Sen. Al Franken (D-Minn.) is demanding that Carrier IQ explain whether its smartphone application is spying on users.
The text of the letter was revealed in a press release from the office of Franken, who is chairman of the Senate Subcommittee on Privacy, Technology and the Law. The release is headlined: "Sen. Franken Demands Answers from Company Accused of Secretly Logging Location and Private Information of Millions of Smartphone Users."
DIRTY DOZEN: Security-vulnerable smartphones ID'd
Franken's letter was addressed to Carrier IQ CEO Larry Lenhart, who joined the company just three months ago. Franken asked for answers to 11 questions by Dec. 14.
The company's software is installed on smartphones, where it collects a range of data about the phone's operation on the network and the user experience. That data is sent to a set of server applications for processing and analysis, and the results are used by carriers to improve service.
Among carriers, AT&T and Sprint have confirmed they use the Carrier IQ software. Handset makers HTC and Samsung say the client code is included in their handsets, at the insistence of carrier customers. Others, including Verizon Wireless, Research in Motion and Nokia say they don't use Carrier IQ.
Exactly what data is collected and sent is in dispute. [See "Mobile privacy debate reignites over hidden smartphone app"]
In his press release, Franken declared, "Consumers need to know that their safety and privacy are being protected by the companies they trust with their sensitive information. The revelation that the locations and other sensitive data of millions of Americans are being secretly recorded and possibly transmitted is deeply troubling. This news underscores the need for Congress to act swiftly to protect the location information and private, sensitive information of consumers. But right now, Carrier IQ has a lot of questions to answer."
The "revelation" to which Franken refers is a pair of recent blogposts and a YouTube video by a Connecticut systems administrator, Trevor Eckhart. He, and an array of bloggers, hackers and pundits who have accepted his analysis, allege that Carrier IQ can, and is, collecting a range of detailed personal information, including the text of SMS messages, and even individual keypad and keyboard touches.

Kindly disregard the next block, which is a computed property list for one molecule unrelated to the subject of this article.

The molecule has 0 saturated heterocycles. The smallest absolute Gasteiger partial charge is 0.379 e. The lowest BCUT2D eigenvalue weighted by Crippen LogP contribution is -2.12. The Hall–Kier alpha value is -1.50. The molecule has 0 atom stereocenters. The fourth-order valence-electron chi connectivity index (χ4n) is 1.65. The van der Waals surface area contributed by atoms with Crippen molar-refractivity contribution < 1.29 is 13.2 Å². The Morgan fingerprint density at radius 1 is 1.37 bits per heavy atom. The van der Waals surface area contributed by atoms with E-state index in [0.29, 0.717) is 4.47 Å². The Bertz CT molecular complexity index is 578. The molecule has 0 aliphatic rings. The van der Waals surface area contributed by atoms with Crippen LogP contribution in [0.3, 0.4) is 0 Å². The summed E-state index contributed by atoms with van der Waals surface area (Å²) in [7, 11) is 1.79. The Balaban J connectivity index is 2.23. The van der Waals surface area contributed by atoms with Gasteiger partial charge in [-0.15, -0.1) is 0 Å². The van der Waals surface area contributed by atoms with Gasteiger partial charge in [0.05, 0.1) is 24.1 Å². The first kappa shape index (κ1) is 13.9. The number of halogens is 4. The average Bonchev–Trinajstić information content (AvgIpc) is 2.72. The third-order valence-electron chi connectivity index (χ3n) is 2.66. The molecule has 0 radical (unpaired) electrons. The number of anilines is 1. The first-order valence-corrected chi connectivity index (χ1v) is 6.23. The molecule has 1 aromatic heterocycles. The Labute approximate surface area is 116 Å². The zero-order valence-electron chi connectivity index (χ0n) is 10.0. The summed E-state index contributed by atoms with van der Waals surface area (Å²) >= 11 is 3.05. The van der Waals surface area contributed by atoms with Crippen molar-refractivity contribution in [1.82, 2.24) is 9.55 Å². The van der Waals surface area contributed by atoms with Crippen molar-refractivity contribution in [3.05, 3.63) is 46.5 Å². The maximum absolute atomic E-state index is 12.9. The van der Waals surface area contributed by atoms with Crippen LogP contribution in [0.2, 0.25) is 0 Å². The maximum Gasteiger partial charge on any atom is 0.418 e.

But others are saying Eckhart actually has not yet shown that Carrier IQ is collecting this information on the phone, or transmitting it. "At no point does he enter a debugger and look inside the Carrier IQ application, and at no point does he run a network sniffer and look at what data is being transmitted to Carrier IQ," says John Graham-Cumming, programmer, author, and VP of engineering at software vendor Causata, in a post on his personal blog. "And I don't understand why. It would be a huge story if millions of smartphones worldwide were secretly sending the content of text messages to a US-based company. But that's not the story here because the 'security researcher' does not appear to have tried to find out."
Carrier IQ initially had a different response to Eckhart's posts: It slapped him with a cease-and-desist letter. A few days later, however, the company withdrew the letter and apologized after he turned for help to the Electronic Freedom Foundation (EFF). The company has consistently said that its software is "not recording keystrokes or providing tracking tools," most recently in a "media alert" on its website.
Yet the company has so far declined all requests, including one from Network World, to explain in detail what data the application captures and how the application works. It apparently plans to do so in an upcoming meeting with representatives of the EFF.
In his letter to Lenhart, Franken said he was "very concerned" by reports that the Carrier IQ software "is logging and may be transmitting extraordinarily sensitive information from consumers' phones."
"These actions may violate federal privacy laws, including the Electronic Communications Privacy Act and the Computer Fraud and Abuse Act," Franken warned Lenhart. "This is potentially a very serious matter."
Among the questions asked by Franken are:
- Does Carrier IQ software log users' location? - What other data does Carrier IQ software log? - Is that data transmitted to Carrier IQ? Is it transmitted to smartphone manufacturers, operating system providers or carriers? Is it transmitted to any other third parties? - Will Carrier IQ allow users to stop any logging and transmission of this data? - How does Carrier IQ protect this data against hackers and other security threats?